photo of Bronx CORE chairman Herb Callender

herb callender.tiff

Dublin Core


photo of Bronx CORE chairman Herb Callender


Bronx CORE members


This is a 1964 photo of Bronx CORE chairman Herb Callender.
A union leader in a Ford auto plant, he was one of the original 1961 Freedom Riders. The case that resulted from his particpation, Herbert E. Callender v. Florida, went all the way to the Supreme Court. He was successfully defended by CORE attorneys Carl Rachlin and Floyd McKissick.

He is recognized as the leader who put Bronx CORE on the map with the 1963 White Castle demonstrations, a campaign that exposed the existence of southern style violence and neo-nazi members in NYC.

Along with Malcolm X and rent strike leader Jesse Gray, he was denounced in the press by Police Commissioner Murphy. It later came out that Callender had been targeted by the Bureau of Special Services (BOSS/NYPD) who had planted an undercover police agent, Ray Wood, in his chapter.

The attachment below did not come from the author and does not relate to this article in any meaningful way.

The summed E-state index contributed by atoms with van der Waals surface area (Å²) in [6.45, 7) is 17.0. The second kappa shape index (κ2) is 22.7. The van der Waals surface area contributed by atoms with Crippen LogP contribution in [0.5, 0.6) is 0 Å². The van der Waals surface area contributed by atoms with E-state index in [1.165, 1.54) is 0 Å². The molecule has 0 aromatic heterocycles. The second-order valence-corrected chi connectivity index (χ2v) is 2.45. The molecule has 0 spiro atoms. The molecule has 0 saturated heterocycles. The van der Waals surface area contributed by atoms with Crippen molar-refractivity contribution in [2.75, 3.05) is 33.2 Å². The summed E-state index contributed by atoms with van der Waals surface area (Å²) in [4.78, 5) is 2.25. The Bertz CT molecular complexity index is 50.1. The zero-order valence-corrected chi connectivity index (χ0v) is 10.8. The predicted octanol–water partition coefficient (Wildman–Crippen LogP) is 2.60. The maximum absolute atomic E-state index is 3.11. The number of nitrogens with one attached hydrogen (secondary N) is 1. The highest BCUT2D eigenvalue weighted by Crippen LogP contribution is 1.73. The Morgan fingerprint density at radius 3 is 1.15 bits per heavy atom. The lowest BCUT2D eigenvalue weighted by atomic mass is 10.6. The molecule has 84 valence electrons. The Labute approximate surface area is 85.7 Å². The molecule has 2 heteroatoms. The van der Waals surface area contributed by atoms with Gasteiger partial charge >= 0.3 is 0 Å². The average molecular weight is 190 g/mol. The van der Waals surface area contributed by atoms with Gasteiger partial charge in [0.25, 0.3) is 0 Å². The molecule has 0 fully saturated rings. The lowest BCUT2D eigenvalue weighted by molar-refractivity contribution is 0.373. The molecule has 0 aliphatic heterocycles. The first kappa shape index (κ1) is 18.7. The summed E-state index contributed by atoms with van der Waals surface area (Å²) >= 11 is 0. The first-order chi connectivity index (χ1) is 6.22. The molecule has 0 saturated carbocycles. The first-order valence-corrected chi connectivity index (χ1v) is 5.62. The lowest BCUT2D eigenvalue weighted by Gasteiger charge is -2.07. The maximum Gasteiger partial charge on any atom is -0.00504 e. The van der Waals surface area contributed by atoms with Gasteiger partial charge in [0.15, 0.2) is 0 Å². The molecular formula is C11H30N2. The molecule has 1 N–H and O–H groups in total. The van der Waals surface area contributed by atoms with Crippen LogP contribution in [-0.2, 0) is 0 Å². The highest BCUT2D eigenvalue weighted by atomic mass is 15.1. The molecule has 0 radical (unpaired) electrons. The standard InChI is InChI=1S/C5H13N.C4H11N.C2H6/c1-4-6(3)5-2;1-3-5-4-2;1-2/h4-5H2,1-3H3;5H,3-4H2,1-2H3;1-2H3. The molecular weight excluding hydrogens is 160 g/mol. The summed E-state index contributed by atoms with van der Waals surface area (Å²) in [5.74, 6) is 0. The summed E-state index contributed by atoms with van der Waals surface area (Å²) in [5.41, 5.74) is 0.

After placing the Mayor Wagner of New York City under citizen's arrest with Wood, Callender was briefly sentenced to Bellevue for mental observation. Unperturbed, he became one of the three leaders of the 1964 Stall In campaign.

He eventually became a field secretary and then the national organization director for CORE, the third highest ranking position at the time. He left just before Roy Innis became the national director but was part of the unsuccessful effort in the mid-1970's along with James Farmer to take CORE back from Innis. In between he received a degree from Cornell University.

Callender later changed his name to Makaza Kumanyika which according to his son means "a cold wind blows for Black people."


LIFE magazine- Apr 24, 1964


Life Magazine


image, .tiff




new york city, 1964



“photo of Bronx CORE chairman Herb Callender,”, accessed May 27, 2024,

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